What is Obsessive Compulsive Disorder?

  • Obsessive Compulsive Disorder (OCD) is a disorder characterized by constant bothering thoughts (obsessions) and/or repetitive behaviors (compulsions). These obsessions and compulsions are excessive and time consuming (occur more than an hour a day) and they cause significant distress in a person’s life and affect his/her functioning.
  • OCD can occur in children, adolescents or adults.
  • Symptoms usually begin gradually, and worsen with time. They are sometimes induced by stressful events.

What are obsessions?

  • Obsessions are unreasonable and persistent thoughts or feelings that are disturbing and unwanted.
  • Obsessions can also be mental images rather than just thoughts.
  • Unlike any other thought, obsessions can cause high levels of anxiety.
  • Obsessions are difficult to ignore or suppress. They can lead a person with OCD to do repetitive or unreasonable actions (compulsions).

Common Obsessions in OCD

  • Contamination fears include fears of:
    • Contracting germs/diseases
    • Body fluids (urine, feces)
    • Dirt
    • Household chemicals
  • Fears of losing control include:
    • Fear of harming oneself
    • Fear of harming others
    • Fear of acting on violent mental images
    • إ Fear of insulting others
  • Religious obsessions include:
    • Excessive worry regarding morality
    • Excessive worry regarding offending God or behaving sinfully
    • Unwanted Sexual Thoughts.
    • Excessive fears or concerns about having a physical illness.
    • Superstitious thoughts that are of excessive and exaggerated nature.

What are compulsions?

  • Compulsions are repetitive behaviors or mental acts that a person with OCD feel forced to do over and over again to decrease the anxiety caused by the obsessive thought
  • They are usually excessive in nature and are not a realistic way of reducing or preventing the anxiety.

Common Compulsions in OCD

  • Washing and cleaning:
    • Excessive hand washing.
    • Excessive showering or shower rituals
    • Excessive cleaning of household items
    • Engaging in irrational or excessive behaviors to prevent contamination
  • Checking:
    • Checking repeatedly door locks, car locks, electricity
    • Checking repeatedly that nothing bad happened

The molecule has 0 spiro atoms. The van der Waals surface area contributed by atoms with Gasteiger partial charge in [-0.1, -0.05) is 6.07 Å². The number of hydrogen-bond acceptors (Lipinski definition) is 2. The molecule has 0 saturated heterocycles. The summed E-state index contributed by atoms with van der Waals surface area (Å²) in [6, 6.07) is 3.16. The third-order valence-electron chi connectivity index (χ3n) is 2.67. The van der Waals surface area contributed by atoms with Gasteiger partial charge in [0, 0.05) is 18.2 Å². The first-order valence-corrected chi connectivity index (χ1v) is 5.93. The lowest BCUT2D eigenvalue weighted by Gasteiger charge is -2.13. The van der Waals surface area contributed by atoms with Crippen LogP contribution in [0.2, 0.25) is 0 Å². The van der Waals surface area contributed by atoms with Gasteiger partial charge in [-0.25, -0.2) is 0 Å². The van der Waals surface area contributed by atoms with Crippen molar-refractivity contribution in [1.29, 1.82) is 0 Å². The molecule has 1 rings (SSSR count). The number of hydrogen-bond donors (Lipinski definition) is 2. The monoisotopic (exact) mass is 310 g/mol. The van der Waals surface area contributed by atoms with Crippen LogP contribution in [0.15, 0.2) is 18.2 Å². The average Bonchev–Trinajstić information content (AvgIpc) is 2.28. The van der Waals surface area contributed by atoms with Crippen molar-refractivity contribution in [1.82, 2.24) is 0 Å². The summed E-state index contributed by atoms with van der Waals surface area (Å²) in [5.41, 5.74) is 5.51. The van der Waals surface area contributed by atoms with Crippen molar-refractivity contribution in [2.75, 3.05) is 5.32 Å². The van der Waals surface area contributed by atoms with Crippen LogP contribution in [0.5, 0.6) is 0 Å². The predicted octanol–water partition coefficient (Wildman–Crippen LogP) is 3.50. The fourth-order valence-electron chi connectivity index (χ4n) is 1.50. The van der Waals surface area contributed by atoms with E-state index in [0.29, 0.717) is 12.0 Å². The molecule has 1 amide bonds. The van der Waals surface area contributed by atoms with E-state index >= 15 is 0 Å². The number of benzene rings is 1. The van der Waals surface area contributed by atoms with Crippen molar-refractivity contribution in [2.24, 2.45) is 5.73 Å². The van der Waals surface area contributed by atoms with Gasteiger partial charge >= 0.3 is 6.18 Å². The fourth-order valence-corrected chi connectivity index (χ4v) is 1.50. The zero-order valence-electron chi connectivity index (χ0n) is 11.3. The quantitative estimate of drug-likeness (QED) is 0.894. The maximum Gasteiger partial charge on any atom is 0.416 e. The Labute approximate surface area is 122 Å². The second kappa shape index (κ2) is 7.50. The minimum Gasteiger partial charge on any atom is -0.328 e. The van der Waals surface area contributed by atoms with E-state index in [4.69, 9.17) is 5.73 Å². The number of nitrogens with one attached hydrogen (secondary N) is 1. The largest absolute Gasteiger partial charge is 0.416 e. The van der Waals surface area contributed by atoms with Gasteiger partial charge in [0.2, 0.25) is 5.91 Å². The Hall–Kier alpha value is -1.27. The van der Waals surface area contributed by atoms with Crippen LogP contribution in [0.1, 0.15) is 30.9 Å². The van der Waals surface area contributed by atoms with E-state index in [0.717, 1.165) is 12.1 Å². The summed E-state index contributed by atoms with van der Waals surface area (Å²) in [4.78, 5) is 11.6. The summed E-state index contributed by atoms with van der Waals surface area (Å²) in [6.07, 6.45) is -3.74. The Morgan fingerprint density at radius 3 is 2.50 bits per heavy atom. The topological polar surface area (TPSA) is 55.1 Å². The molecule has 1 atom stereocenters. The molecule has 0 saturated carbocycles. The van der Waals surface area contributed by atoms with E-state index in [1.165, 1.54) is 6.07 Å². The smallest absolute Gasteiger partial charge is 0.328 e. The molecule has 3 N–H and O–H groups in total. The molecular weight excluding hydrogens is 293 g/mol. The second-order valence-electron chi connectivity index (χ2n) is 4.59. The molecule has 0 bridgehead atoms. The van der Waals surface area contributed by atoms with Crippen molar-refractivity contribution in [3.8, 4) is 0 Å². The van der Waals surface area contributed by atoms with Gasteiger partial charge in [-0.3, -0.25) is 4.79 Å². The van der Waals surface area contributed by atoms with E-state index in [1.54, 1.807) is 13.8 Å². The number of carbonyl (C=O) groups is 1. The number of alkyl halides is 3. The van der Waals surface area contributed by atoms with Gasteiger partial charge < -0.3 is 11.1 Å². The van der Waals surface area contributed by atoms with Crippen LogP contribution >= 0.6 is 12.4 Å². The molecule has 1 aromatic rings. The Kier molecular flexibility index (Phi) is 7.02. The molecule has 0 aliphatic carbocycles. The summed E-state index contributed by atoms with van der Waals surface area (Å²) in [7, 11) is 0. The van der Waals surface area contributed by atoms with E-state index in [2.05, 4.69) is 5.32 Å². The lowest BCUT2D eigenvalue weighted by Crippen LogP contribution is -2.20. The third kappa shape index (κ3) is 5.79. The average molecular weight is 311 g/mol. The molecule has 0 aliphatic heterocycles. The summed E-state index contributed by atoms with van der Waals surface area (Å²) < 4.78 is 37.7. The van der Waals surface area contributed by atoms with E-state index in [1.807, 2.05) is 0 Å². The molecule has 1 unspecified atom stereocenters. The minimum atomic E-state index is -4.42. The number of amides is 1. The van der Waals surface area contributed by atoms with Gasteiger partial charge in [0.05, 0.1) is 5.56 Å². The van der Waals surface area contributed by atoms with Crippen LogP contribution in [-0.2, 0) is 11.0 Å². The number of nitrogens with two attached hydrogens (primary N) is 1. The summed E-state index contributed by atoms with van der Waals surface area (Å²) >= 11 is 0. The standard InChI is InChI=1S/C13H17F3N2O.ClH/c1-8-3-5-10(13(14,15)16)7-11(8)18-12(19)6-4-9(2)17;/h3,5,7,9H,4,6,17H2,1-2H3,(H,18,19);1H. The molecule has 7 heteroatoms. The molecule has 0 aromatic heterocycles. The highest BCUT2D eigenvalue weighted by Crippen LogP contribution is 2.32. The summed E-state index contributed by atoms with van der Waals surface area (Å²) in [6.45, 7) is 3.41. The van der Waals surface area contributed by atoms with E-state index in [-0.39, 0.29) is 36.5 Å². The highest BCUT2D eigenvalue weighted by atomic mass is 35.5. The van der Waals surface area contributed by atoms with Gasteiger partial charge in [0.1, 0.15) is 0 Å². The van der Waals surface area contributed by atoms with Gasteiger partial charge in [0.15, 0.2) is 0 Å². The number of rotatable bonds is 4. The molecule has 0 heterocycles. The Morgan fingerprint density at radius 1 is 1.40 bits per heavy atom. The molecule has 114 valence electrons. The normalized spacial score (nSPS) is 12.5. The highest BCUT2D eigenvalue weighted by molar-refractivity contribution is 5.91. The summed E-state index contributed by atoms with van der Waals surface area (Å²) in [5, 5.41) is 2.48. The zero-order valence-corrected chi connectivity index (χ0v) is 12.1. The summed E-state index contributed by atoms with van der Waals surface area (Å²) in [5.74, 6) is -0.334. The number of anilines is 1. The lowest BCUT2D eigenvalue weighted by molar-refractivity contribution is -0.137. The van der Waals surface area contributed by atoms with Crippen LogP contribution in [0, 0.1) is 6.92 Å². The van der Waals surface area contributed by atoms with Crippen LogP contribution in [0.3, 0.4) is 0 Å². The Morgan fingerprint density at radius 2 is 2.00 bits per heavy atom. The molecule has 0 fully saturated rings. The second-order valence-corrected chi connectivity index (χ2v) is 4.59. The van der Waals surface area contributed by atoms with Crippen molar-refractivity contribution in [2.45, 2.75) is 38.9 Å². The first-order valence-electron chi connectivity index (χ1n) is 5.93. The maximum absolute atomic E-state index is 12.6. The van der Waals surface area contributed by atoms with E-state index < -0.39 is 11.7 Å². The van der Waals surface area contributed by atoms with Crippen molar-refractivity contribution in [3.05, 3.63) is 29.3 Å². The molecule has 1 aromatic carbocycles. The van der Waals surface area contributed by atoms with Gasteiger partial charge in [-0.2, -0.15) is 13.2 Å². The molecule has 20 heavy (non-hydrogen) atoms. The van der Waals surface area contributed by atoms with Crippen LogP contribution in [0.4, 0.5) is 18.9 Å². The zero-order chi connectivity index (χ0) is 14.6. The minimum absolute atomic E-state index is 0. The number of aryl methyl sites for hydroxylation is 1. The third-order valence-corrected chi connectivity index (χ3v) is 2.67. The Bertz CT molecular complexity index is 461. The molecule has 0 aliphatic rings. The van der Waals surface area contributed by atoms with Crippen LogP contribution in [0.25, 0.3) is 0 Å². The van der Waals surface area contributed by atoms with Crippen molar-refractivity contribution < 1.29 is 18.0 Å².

• Checking repeatedly parts of one’s body to ensure safety or lack of disease or symptoms
    • Checking that no harm has been done to one’s self or others
  • Mental compulsions:
    • Overthinking
    • Praying to prevent the obsession
    • Counting
  • Repeating:
    • Repeating activities multiple times
    • Repeating body movements (tapping, blinking, etc.)
    • Rereading/rewriting
  • Arranging and re-arranging items in a specific order multiple times.
  • Seeking reassurance

What are the causes of OCD?

There is no single cause for OCD.
  • OCD might be caused by a dysfunction in the brain chemicals.
  • Environmental factors and stressors put the person at a higher risk of having OCD.
  • Heredity might play a role too. Family members are at a higher risk to develop OCD than others, if they are also affected by environmental stressors.

What are the different types of OCD?

There are several types of OCD.
  • Contamination is the need to clean repeatedly with the fear that a bad event will occur in case you didn’t do so.
  • Symmetry and ordering is the need to order items in a specific manner repeatedly.
  • Checking and repeating.
  • Intrusive repetitive thoughts.
  • Hoarding is the difficulty to throw useless possessions away, coupled with anxiety when an attempt is made to discard them. It has a great impact on the individual’s quality of life. It can lead to anxiety and depression, and can cause health and safety risks.  

Is there a treatment for OCD?

Yes.